I don’t know what Bibi’s strategy is but that won’t stop me from speculating on it. Many are arguing that Bibi should present a bold strategy either one in which he makes dramatic concessions i.e., accepts the ’67 lines as the starting point of negotiations or one in which he shows an intent to annex Area “C”. Bibi is doing neither. In stead he wants to reiterate his vision as set out below for two reasons. One he believes this is an Israeli consensus position which a majority of Israelis will embrace and secondly one in which American’s will think reasonable. He knows that the political winds in the leadup to the September UN vote will approach gale force and he wants to have the broadest possible support among Israelis and Americans. There is no possibility fo this vision being accepted so he reasons that no harm is sticking to it for now. If the UN recognizes Palestine, then he will be liberated to annex “C” if he so chooses. He will have shown that he is reasonable but now that Oslo is over he can act without its constraint. Ted Belman
Netanyahu Adds Settlement Blocs to Peace Conditions
by Gil Ronen, INN
In a speech before the Knesset’s plenum in its special Herzl Day session, Prime Minister Binyamin Netanyahu laid down five conditions for a peace treaty with the Palestinian Authority Arabs. These are:
1 The Palestinians must recognize Israel as the Jewish nation’s state.
2 The treaty must be an end to the conflict.
3 The Arab refugee problem must be solved outside of Israel’s borders.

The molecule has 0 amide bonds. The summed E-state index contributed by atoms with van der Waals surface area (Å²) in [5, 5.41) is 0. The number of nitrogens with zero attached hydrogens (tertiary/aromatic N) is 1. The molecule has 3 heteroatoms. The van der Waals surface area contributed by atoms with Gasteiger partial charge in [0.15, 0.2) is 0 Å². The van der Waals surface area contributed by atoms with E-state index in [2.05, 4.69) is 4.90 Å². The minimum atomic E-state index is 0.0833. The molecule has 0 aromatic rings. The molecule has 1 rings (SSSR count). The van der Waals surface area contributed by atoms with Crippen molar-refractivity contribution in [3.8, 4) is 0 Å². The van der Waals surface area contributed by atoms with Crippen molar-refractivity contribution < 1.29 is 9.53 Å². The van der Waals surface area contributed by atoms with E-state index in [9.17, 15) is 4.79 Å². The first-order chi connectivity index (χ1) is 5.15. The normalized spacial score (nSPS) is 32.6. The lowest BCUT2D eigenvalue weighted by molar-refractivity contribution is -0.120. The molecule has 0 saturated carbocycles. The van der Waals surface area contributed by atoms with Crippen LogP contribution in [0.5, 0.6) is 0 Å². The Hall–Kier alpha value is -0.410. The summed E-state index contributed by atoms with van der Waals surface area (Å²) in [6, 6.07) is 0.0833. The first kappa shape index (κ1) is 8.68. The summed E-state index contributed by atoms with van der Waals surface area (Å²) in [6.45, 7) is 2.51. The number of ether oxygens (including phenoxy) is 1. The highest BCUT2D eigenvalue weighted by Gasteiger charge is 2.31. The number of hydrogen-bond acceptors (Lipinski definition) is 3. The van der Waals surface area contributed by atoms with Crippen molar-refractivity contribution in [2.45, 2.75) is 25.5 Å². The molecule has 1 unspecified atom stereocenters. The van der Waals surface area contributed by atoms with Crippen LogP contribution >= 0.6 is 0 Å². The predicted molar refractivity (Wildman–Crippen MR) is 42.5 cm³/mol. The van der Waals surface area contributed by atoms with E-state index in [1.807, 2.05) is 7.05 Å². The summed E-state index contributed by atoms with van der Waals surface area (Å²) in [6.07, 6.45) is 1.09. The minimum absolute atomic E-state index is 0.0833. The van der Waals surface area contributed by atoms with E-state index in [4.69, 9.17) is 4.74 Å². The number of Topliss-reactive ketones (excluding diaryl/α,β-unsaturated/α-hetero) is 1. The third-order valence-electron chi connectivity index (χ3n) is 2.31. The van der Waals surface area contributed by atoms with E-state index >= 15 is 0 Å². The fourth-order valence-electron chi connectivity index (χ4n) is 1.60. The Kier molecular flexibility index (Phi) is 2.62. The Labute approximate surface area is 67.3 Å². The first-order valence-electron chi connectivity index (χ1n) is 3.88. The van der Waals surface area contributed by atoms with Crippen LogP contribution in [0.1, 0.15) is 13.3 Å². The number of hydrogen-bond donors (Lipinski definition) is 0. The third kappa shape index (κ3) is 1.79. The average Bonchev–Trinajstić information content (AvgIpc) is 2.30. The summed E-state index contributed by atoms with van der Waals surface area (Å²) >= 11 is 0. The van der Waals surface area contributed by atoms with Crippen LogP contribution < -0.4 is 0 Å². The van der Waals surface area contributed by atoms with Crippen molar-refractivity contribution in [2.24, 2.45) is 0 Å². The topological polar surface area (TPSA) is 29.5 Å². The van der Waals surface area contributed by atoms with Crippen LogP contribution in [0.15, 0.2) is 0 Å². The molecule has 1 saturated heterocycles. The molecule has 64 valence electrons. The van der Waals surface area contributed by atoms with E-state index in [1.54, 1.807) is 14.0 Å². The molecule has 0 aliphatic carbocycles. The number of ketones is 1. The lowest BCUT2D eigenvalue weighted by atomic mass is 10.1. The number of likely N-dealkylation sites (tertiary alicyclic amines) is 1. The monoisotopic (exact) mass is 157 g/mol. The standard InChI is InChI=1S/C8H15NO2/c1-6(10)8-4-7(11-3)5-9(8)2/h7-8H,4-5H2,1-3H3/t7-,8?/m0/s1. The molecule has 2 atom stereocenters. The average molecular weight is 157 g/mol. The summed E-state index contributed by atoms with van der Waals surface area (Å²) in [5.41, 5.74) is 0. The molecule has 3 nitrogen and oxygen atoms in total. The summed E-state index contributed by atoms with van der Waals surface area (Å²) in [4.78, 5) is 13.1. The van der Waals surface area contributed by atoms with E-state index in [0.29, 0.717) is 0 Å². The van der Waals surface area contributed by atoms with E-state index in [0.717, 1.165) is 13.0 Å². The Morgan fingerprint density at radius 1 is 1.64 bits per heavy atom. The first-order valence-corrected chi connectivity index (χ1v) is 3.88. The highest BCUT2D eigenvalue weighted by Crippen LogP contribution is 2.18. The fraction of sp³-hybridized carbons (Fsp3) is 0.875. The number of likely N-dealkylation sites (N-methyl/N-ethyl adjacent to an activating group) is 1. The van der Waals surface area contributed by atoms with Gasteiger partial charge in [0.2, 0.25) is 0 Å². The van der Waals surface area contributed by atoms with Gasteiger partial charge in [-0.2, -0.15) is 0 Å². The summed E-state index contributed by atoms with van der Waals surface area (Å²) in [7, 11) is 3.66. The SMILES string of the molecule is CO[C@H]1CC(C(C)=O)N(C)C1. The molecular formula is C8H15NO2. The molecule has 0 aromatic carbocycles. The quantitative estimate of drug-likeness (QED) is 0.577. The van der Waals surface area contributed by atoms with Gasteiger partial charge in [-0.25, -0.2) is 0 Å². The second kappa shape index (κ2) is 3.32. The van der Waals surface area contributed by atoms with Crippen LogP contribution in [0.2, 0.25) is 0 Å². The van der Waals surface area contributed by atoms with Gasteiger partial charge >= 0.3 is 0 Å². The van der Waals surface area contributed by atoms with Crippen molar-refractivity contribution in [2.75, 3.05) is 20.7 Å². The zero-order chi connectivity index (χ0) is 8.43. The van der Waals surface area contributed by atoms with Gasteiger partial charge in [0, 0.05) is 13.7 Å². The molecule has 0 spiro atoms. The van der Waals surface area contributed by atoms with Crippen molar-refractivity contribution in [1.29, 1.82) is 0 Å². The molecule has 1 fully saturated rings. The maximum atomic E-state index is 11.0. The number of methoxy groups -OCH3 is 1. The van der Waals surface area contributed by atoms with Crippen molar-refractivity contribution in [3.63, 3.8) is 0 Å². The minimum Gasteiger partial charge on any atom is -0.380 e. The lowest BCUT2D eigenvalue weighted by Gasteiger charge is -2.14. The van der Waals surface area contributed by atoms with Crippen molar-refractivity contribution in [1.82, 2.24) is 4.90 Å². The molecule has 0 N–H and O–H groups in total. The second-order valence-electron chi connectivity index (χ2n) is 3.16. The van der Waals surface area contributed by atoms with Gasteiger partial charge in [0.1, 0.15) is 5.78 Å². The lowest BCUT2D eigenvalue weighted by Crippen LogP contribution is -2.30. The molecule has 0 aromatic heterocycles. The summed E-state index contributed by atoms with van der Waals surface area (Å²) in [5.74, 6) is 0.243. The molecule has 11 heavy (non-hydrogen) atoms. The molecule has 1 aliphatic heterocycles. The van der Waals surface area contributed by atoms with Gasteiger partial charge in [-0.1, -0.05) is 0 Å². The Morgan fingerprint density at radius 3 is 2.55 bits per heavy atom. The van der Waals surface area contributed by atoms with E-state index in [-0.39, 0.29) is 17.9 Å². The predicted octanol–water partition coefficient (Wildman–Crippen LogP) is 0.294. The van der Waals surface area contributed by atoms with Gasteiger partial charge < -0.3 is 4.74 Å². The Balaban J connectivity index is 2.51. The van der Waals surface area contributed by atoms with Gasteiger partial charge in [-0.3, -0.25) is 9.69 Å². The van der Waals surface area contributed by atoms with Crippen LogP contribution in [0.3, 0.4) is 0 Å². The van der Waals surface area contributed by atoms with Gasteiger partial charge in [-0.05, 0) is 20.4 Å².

4 A Palestinian state will have to be demilitarized and a peace treaty must safeguard Israel’s security.
5 The settlement blocs will remain within the state of Israel and Jerusalem will remain its united capital.
Netanyahu’s speech can be seen as an accurate indication of what he intends to say when he addresses the U.S. Congress next Tuesday. It is unlikely that he will go back on any of the principles he laid down, given the venue: a Herzl Day address before the Knesset plenum. Fearing that the prime minister intended to announce concessions in Washington, MKs within Likud had demanded that Netanyahu address Israelis before he goes to the U.S..
Based on Monday’s speech, the prime minister does not appear to be planning any retreat from previous positions, and may even have toughened his stance somewhat, although this is arguable.
By and large, the speech does not depart from the one he delivered at Bar Ilan University in June 2009. In that speech as in the latest one, Netanyahu said that a PA state would be demilitarized, and that Israel would require security arrangements in a peace treaty. He also said that Jerusalem would remain united as Israel’s capital and that Arab refugees would be resettled outside Israel.
The condition added by Netanyahu in this speech is Israel’s retention of the large settlement blocs. In the Bar Ilan speech, Netanyahu said that the territorial issues would be determined in negotiations and that until then, Israel would not be building new settlements or expropriating land in Judea and Samaria.
In Monday’s speech he was less defensive and more confident on this issue, raising the ante and announcing that Israel would insist on keeping the large settlement blocs in its possession.